A Blast from the Past

By United Press International  |  April 29, 2003 at 3:15 AM
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Today is May 5.

Napoleon Bonaparte died in exile on the tiny South Atlantic island of St. Helena on this date in 1821. The British had sent him there in 1815 -- they apparently wanted to make sure he didn't escape like he did from Elba, his first place of exile. It was a quiet ending for the world famous military strategist, statesman and visionary.

Napoleon was believed to have died of stomach cancer but some theorists insisted he was poisoned. By the way, there are more books written about Napoleon than any other historical figure.

Events leading to the Scopes "Monkey Trial" began on this date in 1925 when 24-year-old biology teacher John Scopes was arrested for teaching Darwin's theory of evolution in violation of Tennessee state laws. The trial pitted two of America's best lawyers -- Clarence Darrow and William Jennings Bryan -- against one another. Scopes was convicted and fined $100. The statute he was accused of violated was repealed in 1967.

Alan Shepard became America's first astronaut in space -- and the second man in space -- on this date in 1961 in a brief, sub-orbital flight from Cape Canaveral, Fla. His space capsule was the Freedom 7.

Congress began hearings into the Iran-Contra affair on this date in 1987. The hearings, broadcast nationwide, captivated Americans almost as much as the Watergate hearings of 14 years earlier had -- and made a star out of White House aide Oliver North.

On this date in 1945, in Lakeview, Ore., Mrs. Elsie Mitchell and five neighborhood children were killed in the explosion of a Japanese balloon they had dragged out the woods. They were the first and only known American civilians to be killed in the continental United States during World War II.

War Admiral won the Kentucky Derby on this date in 2002 and later won again at the Preakness. But, two out of three was the best the colt could do, stumbling out of the gate and losing the Belmont and the third leg of the Triple Crown.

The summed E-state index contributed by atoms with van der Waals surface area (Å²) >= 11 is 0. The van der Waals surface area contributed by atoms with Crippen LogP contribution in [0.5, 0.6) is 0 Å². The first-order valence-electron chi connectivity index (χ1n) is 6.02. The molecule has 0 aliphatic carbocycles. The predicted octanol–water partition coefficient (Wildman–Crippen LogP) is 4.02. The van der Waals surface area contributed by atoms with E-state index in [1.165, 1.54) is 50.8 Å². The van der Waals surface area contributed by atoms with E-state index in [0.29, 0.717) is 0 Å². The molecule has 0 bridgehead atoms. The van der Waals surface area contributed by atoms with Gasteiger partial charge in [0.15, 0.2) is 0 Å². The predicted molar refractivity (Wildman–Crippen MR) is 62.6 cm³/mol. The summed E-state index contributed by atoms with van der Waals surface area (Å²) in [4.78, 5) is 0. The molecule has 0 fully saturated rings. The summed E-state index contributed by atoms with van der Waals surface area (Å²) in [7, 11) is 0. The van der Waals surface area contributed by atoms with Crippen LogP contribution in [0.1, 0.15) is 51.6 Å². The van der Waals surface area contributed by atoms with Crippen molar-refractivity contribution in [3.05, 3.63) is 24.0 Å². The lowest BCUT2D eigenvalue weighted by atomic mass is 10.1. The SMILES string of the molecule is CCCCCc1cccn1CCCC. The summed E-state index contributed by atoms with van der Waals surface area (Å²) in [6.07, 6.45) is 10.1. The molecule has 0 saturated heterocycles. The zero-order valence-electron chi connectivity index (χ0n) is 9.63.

We now return you to the present, already in progress.


Today is May 6.

The dream of mass transportation via dirigible ended on this date in 1937 when Germany's Hindenburg burst into flames while docking in Lakehurst, N.J. Thirty-six of the 97 passengers and crew died in the accident.

Confederate forces commanded by Gen. Robert E. Lee routed Union troops under Gen. Joseph Hooker at the Battle of Chancellorsville in Virginia on this date in 1863.

On this date in 1994, Paula Jones filed a lawsuit against President Clinton -- accusing him of making an unwanted sexual advance during a meeting in a hotel room in 1991, when he was governor of Arkansas and she a state employee. It was believed to be the first suit of its kind against a sitting president.

Crosby Stills and Nash, the Jackson Five, the BeeGees, Buffalo Springfield, Joni Mitchell, the Young Rascals and Parliament-Funkadelic were inducted into the Rock and Roll Hall of Fame on this date in 1997. It was the first time the ceremony was held at the newly opened museum in Cleveland. It was also the last -- in 1998, the induction ceremonies returned to New York City.

It was considered one of sport's most unreachable records until 1954 when, on this date, 25-year-old British medical student Roger Bannister bettered the four-minute mile. His time: three minutes, 59.4 seconds.